Lesson 202 – Acid and Alkali
Coolant is a chemical, and understanding its chemistry is key to making it last. One key component is its alkalinity. Alkalinity refers to the pH of coolant, a topic we touched on back in Topic 101.
All aqueous solutions (those containing water) are categorized as either acidic or alkaline. Water itself is neutral. The word acid comes from the Latin word for sour, like lemons, while the word alkaline comes from the Arabic word for wood ash.
Topic 101 discussed pH, a measure of acidity and alkalinity. pH refers to the amount of hydrogen ions in the solution. The more hydrogen ions, the lower the pH value. Conversely, the fewer the hydrogen ions, the higher the pH value. Water is neutral, having a pH of 7. Thus, acidic solutions have a pH lower than 7, and alkaline solutions have a pH higher than 7. You may have experienced this ionic activity first hand if you’ve observed how a strong acid eats away anything it touches, including steel. Or, on the other hand, you may have accidentally poured bleach on your best shirt and seen the result of a strong alkali.
Importance of Coolant pH
Coolant is intentionally designed to be above neutral, with a pH in the 8-10 range, so it is alkaline. Chemists know that bacteria are present everywhere, including in our water supply, on materials we machine, and on our skin. As bacteria grow, reproduce and die, they produce a variety of acids (some of which act upon our nose). These acids interact with the coolant, and given enough bacteria and enough time, this will cause the pH of the coolant to drop. If you detect the drop, then it’s time to take action.
Maintaining the coolant’s chemical balance helps maintain the coolant/water emulsion, provides resistance to corrosion of metals, and helps to balance the effects of bacteria and fungi. Measuring pH is an effective way to maintain this aspect of coolant’s chemical balance.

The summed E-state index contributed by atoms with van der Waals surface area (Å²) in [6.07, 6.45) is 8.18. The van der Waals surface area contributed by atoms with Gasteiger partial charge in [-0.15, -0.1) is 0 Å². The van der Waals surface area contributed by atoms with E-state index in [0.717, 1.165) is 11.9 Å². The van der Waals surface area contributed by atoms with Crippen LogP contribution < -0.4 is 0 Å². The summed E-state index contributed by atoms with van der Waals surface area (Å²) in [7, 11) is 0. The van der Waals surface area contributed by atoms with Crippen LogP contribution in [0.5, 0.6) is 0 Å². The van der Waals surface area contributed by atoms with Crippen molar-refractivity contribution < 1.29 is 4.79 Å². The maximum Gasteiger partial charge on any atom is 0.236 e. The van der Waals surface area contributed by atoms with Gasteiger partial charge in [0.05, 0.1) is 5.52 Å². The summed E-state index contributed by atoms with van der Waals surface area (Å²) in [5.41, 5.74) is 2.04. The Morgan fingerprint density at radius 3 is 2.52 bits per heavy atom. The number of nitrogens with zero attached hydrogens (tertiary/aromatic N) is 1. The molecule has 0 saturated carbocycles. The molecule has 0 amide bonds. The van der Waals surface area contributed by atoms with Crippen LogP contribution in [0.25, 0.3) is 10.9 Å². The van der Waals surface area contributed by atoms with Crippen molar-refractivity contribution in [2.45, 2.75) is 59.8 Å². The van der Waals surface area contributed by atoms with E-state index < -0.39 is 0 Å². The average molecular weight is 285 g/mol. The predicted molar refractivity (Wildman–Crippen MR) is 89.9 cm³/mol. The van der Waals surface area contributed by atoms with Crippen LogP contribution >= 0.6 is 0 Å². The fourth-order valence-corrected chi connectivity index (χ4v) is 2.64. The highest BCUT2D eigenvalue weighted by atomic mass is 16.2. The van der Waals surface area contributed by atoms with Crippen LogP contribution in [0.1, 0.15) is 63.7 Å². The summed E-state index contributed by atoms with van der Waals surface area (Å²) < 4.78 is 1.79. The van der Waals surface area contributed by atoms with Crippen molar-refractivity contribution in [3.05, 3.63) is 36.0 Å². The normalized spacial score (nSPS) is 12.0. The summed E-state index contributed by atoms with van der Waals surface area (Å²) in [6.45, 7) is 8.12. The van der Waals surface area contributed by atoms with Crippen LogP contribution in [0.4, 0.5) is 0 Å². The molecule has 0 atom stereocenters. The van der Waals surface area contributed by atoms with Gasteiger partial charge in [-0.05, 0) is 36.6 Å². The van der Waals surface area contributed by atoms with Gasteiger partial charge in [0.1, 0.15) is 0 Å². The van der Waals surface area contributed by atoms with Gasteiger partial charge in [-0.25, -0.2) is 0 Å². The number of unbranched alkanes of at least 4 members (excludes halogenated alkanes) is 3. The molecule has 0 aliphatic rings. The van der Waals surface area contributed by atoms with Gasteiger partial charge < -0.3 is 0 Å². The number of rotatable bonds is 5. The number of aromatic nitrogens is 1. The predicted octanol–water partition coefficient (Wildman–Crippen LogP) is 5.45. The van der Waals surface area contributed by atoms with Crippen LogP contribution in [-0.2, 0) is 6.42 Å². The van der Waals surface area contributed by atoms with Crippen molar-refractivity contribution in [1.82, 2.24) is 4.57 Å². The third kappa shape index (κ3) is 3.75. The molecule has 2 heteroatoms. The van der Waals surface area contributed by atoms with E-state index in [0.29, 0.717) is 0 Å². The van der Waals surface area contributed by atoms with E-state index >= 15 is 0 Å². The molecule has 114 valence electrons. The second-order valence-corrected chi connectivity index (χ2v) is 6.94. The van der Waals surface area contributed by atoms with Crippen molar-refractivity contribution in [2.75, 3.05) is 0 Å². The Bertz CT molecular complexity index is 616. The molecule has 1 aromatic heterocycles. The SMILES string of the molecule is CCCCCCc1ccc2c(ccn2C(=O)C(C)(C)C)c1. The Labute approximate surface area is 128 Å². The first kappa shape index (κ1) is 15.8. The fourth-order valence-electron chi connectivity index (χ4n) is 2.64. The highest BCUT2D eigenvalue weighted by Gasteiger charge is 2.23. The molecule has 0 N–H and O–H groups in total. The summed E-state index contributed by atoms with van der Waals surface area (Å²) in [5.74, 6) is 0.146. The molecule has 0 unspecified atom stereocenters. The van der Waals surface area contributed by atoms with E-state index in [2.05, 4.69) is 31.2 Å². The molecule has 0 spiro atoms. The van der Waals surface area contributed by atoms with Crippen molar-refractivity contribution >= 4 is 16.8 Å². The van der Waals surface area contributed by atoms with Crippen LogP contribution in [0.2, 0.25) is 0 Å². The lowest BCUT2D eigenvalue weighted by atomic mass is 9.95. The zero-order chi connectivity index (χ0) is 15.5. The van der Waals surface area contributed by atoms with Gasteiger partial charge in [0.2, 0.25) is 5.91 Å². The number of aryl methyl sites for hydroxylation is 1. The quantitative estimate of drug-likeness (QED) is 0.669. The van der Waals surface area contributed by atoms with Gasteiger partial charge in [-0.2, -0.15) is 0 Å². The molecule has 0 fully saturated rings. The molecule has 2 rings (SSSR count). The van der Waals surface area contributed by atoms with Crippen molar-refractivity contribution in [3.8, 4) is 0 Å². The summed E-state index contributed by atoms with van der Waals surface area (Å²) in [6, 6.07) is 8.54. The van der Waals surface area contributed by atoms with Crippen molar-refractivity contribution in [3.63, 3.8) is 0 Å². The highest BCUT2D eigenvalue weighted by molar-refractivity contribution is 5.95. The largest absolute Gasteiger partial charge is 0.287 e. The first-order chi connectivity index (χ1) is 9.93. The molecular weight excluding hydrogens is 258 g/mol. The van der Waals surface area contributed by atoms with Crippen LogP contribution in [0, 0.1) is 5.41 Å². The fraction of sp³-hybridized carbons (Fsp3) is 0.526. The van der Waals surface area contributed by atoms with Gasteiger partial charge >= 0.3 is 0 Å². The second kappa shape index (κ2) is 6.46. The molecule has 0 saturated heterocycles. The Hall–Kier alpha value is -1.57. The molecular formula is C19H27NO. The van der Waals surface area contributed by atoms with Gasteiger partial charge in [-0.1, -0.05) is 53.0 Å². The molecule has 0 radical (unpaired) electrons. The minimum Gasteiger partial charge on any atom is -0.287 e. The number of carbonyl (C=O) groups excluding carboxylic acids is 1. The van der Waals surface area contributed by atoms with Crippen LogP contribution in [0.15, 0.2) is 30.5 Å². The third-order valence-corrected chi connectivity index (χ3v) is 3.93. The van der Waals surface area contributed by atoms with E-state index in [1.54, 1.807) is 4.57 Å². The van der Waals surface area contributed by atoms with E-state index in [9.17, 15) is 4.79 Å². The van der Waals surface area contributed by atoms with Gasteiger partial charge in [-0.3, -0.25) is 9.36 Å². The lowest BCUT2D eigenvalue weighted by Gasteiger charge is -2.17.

Begin with a Clean Machine
It’s important to have a clean machine and sump before charging it with fresh fluid. Bacteria are so small that they creep into every nook and cranny (and their nooks and crannies). Not only does the machine sump need to be cleaned, but also the machine interior, and most of all, the fluid lines. Otherwise, the fresh coolant will be exposed to the same bacteria which allowed the previous batch to go rancid.
Most coolant suppliers offer a cleaner compatible with their coolant. In some cases it can be mixed right into the coolant so production can be maintained during the cleaning process. Otherwise, a water solution containing 10% bleach may be used, making sure to drain the tank and flood lines first. Don’t do this during machining operations, however. In all cases the coolant and machine vendors should be consulted before implementing any of these procedures.
Cleaning cycles vary, but a minimum four hours is recommended. It is important to also make sure the cleaner gets into all these nooks and crannies, even if done manually with a spray hose. After everything is cleaned, drain the cleaning solution from the tank and fluid lines. Next is a rinse cycle, using water only. Run the minimal amount of water through the flood lines and spray machine interiors well. This should be done for approximately half the time of the cleaning cycle.
Once complete, check the pH of the rinse bath. Since water is neutral, the rinse bath should be a pH of 7, at minimum. If it is lower, then there are still too many bacteria vacationing in the machine somewhere! Rather than exposing the fresh and healthy coolant to these bacteria, add the cleaner to this rinse bath and repeat cleaning for half the time of the rinse cycle.
Rinse again, and keep repeating until you get a rinse bath with a pH of 7. In most cases, only one repeat cycle is necessary. However, even if it takes two or three repeat cycles to get the results you want, the time is well spent.
Preventive maintenance protocols will then keep the coolant and tank as bacteria- free as cosmically possible, extending the life of the fluid substantially.
Pay attention to pH!
- When initially charging the machine, make sure the sump is as clean as possible and that the cleaning fluid has a pH that is within the range recommended by the coolant vendor.
- Use preventive coolant maintenance protocols to keep the sump as bacteria-free as possible.
- Monitor pH at least once a week, but as often as you must to ensure your coolant is always in its proper zone. And when it is not, take action against bacterial growth and coolant rancidity.
Although biocides are sometimes formulated into coolant concentrate to extend shelf life, they aren’t recommended as sump additives. Biocides kill bacteria and fungi by interfering with their metabolism. However, their metabolism and human metabolism are similar, and that’s why biocides aren’t healthy for humans, particularly with extended and frequent use. It is best to use safer methods to decrease their likelihood of growth and prevent health and safety concerns.